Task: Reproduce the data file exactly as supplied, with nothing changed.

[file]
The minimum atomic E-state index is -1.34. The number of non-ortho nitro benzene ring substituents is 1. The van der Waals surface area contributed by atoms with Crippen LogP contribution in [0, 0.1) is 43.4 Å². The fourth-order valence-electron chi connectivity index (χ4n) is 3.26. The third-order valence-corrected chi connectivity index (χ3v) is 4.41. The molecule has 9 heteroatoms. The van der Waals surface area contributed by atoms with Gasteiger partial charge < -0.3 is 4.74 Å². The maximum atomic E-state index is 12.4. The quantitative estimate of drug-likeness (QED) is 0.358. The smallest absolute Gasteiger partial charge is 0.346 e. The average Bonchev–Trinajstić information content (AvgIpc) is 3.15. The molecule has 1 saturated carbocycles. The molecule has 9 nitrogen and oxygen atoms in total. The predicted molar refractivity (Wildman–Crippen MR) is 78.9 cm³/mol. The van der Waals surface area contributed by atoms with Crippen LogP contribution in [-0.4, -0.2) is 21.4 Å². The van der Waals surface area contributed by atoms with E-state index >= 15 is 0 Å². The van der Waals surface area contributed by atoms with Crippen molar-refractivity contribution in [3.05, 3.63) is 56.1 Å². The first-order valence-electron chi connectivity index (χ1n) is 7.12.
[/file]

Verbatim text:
The minimum atomic E-state index is -1.34. The number of non-ortho nitro benzene ring substituents is 1. The van der Waals surface area contributed by atoms with Crippen LogP contribution in [0, 0.1) is 43.4 Å². The fourth-order valence-electron chi connectivity index (χ4n) is 3.26. The third-order valence-corrected chi connectivity index (χ3v) is 4.41. The molecule has 9 heteroatoms. The van der Waals surface area contributed by atoms with Gasteiger partial charge < -0.3 is 4.74 Å². The maximum atomic E-state index is 12.4. The quantitative estimate of drug-likeness (QED) is 0.358. The smallest absolute Gasteiger partial charge is 0.346 e. The average Bonchev–Trinajstić information content (AvgIpc) is 3.15. The molecule has 1 saturated carbocycles. The molecule has 9 nitrogen and oxygen atoms in total. The predicted molar refractivity (Wildman–Crippen MR) is 78.9 cm³/mol. The van der Waals surface area contributed by atoms with Crippen LogP contribution in [-0.4, -0.2) is 21.4 Å². The van der Waals surface area contributed by atoms with E-state index >= 15 is 0 Å². The van der Waals surface area contributed by atoms with Crippen molar-refractivity contribution in [3.05, 3.63) is 56.1 Å². The first-order valence-electron chi connectivity index (χ1n) is 7.12.